Pope Francis says that it may be acceptable, or even "morally necessary", for married couples to split up if they are at war with each other.
The head of the Roman Catholic Church, an organisation that has traditionally been implacably opposed to divorce, said there was even greater justification for separation in cases where the wife was being abused by her husband.
The Pope made the remarks ahead of a crucial bishops' conference, or synod, in the autumn in which contentious issues such as whether to give communion to remarried divorcees will be discussed by the Catholic hierarchy.
"There are cases in which separation is inevitable," the Argentinian pontiff said during his weekly general audience in St Peter's Square.
"Sometimes, it can even be morally necessary, when it's about shielding the weaker spouse or young children from more serious injuries caused by intimidation and violence, humiliation and exploitation, neglect and indifference."
He acknowledged that separation and divorce had created many "so-called irregular families, even if I don't like this word".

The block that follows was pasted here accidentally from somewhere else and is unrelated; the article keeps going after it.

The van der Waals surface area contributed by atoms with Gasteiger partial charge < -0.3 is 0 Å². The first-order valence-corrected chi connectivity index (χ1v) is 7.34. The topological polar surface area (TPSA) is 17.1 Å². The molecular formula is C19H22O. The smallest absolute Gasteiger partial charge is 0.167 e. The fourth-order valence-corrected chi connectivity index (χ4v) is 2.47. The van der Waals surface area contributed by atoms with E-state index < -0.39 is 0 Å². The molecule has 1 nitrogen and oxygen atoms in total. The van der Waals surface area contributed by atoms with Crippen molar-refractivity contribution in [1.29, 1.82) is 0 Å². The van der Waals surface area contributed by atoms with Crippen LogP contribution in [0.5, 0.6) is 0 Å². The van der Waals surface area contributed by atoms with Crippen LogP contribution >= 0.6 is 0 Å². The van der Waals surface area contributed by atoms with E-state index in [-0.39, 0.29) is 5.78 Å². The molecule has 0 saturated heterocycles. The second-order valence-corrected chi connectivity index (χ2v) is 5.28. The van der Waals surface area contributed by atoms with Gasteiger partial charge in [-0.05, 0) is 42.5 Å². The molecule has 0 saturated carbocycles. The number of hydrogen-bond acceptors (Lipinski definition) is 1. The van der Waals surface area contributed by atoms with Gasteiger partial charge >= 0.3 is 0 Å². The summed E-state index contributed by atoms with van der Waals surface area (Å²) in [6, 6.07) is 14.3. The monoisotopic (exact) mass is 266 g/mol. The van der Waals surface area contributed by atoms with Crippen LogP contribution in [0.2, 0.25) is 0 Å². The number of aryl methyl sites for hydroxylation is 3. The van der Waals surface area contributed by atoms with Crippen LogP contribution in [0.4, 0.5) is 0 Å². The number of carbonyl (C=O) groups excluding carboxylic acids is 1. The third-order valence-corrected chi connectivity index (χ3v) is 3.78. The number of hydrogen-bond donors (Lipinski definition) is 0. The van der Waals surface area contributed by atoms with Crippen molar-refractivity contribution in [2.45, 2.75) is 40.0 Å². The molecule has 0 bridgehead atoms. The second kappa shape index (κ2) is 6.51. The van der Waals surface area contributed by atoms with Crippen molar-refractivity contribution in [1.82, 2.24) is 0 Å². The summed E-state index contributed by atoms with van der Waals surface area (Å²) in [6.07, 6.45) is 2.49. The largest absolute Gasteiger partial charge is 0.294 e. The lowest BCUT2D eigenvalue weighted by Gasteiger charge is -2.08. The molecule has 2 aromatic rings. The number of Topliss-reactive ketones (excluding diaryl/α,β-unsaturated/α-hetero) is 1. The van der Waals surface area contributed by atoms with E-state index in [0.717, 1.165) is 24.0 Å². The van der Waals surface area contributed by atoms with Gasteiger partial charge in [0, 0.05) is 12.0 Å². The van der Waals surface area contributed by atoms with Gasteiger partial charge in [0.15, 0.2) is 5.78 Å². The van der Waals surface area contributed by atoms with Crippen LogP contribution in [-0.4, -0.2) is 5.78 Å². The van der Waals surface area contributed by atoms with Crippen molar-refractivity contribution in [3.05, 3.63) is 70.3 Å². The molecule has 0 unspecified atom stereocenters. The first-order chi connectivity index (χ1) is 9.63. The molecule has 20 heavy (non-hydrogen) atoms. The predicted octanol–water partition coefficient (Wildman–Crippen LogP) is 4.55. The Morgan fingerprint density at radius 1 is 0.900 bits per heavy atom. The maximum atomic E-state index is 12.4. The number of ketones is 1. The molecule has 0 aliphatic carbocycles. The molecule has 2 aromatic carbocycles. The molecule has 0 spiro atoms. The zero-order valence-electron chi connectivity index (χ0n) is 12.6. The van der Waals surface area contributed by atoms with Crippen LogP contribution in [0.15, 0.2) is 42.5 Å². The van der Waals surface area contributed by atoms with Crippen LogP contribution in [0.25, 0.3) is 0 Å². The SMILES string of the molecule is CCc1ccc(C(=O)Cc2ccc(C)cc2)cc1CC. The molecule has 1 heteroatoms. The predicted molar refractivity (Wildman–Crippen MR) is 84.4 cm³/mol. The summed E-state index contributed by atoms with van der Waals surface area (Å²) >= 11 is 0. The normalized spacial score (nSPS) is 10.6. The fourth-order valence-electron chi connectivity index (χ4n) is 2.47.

The Church, he said, needed to work out how best it could help people in such situations, and in particular to seek ways to avoid children becoming "hostages of daddy or mummy".
The Pope has shown a more inclusive, compassionate approach to issues such as divorce and homosexuality since being elected two years ago, though he has stopped short of introducing any doctrinal changes.
Liberals within the Catholic Church are hoping for a further shift of stance at the three-week-long synod in October, when bishops from around the world will gather in Rome.
But the Vatican released a working paper earlier this week which suggested that reformists will be disappointed.
The document, a sort of road map that sets out the key topics to be debated, indicated that there would be no change to the current ban on receiving communion for Catholics who had divorced and then remarried.
In the eyes of the Church, their divorces are not valid and they are therefore living in sin with their new partners in adulterous relationships.